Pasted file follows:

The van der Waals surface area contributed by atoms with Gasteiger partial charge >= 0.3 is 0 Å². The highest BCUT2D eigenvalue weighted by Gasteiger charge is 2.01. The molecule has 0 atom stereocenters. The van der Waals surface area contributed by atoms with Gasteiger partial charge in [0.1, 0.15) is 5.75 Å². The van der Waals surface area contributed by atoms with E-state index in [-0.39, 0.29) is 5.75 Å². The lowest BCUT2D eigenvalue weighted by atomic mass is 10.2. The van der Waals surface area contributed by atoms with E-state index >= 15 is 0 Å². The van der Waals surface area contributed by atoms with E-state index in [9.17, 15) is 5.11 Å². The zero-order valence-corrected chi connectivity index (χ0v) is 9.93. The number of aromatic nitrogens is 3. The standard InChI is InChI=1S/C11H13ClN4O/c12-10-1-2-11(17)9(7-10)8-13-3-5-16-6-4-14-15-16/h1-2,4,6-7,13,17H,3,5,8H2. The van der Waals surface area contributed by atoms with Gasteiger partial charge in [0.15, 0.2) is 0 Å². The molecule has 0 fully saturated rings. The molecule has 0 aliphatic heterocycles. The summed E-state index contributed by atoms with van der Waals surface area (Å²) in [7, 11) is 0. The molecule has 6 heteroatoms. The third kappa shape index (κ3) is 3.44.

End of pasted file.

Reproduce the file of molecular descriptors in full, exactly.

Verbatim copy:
The van der Waals surface area contributed by atoms with Gasteiger partial charge >= 0.3 is 0 Å². The highest BCUT2D eigenvalue weighted by Gasteiger charge is 2.01. The molecule has 0 atom stereocenters. The van der Waals surface area contributed by atoms with Gasteiger partial charge in [0.1, 0.15) is 5.75 Å². The van der Waals surface area contributed by atoms with E-state index in [-0.39, 0.29) is 5.75 Å². The lowest BCUT2D eigenvalue weighted by atomic mass is 10.2. The van der Waals surface area contributed by atoms with E-state index >= 15 is 0 Å². The van der Waals surface area contributed by atoms with E-state index in [9.17, 15) is 5.11 Å². The zero-order valence-corrected chi connectivity index (χ0v) is 9.93. The number of aromatic nitrogens is 3. The standard InChI is InChI=1S/C11H13ClN4O/c12-10-1-2-11(17)9(7-10)8-13-3-5-16-6-4-14-15-16/h1-2,4,6-7,13,17H,3,5,8H2. The van der Waals surface area contributed by atoms with Gasteiger partial charge in [0.15, 0.2) is 0 Å². The molecule has 0 fully saturated rings. The molecule has 0 aliphatic heterocycles. The summed E-state index contributed by atoms with van der Waals surface area (Å²) in [7, 11) is 0. The molecule has 6 heteroatoms. The third kappa shape index (κ3) is 3.44.